If not us, then who?
When we deny children the access to healthcare, we do society a disservice because we limit our future generations from reaching their maximum potential. As advocates for children’s health, it is necessary to support school based health centers (SBHCs). School based health care is a creative solution that reduces healthcare access barriers, allowing crucial services at arms reach, where children spend the most amount of time. As a population health advocacy fellow from UCLA interning at the L.A. Trust, my work has focused on improving the process by which students are able to access SBHCs. I am working towards the standardization of parental consent forms for SBHCs and the creation of a protocol that helps facilitate the process of releasing students for sensitive services. Students have the legal right to consent for sensitive services without parental consent; their confidentiality is also subject to legal protection. These forms are crucial in enhancing transparency among students, parents, and school personnel to avoid miscommunication regarding the services offered at SBHCs. The implementation of these documents would help ensure that minor consent rights and confidentiality laws are upheld in practice. As history has shown, just because a law is in place does not mean it is always enforced in practice. When it comes to sensitive services, student’s confidentiality should be protected and schools should feel confident in guiding and empowering students to make informed decisions. Streamlining this process can result in the benefit for all stakeholders.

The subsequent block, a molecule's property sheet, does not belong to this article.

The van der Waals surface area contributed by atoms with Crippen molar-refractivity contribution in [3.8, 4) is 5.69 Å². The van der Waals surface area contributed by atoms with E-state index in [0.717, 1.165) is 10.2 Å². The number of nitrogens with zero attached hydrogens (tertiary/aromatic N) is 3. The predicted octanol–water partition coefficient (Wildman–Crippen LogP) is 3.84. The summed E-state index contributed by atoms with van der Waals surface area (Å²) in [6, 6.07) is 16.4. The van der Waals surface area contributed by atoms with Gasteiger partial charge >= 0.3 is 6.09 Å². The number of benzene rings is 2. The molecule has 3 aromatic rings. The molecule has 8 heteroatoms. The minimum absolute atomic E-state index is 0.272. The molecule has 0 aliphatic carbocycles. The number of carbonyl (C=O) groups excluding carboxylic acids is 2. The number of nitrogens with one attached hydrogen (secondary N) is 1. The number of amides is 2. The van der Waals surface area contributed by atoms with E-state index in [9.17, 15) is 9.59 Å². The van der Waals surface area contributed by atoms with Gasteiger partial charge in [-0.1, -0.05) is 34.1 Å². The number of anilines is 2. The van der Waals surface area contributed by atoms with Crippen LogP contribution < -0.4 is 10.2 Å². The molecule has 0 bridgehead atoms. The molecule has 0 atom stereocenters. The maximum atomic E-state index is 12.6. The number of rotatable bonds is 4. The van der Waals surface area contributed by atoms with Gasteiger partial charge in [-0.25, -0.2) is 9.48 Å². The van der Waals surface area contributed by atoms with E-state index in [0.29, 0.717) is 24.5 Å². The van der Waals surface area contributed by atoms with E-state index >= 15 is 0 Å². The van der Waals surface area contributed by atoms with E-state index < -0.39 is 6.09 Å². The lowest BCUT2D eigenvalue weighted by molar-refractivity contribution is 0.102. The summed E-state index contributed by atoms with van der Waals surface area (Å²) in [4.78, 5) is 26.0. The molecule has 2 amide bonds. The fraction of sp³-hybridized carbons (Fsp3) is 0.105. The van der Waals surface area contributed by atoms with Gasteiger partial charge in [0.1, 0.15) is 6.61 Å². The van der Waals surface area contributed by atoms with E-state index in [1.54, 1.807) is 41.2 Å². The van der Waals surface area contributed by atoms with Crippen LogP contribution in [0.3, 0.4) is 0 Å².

The L.A. Trust works closely with LAUSD to support the academic success of over 640,000 students across Los Angeles. One aspect I will take away from my experience as an intern is the multidisciplinary and collaborative nature of the L.A. Trust team. Most importantly, these triumphs are possible only through collaborations with LAUSD personnel, clinic managers, students, interns, and community members. I was once a LAUSD student. I did not realize it then, but thousands of people were working day to day to improve the conditions of the school I attended. I am grateful to now be one of those advocates that works to improve the conditions for other students. If not us, who will advocate for the health and wellbeing of children?
Marisol Frausto will be finishing her last year as an MPH student at UCLA. To learn more about Marisol, click here!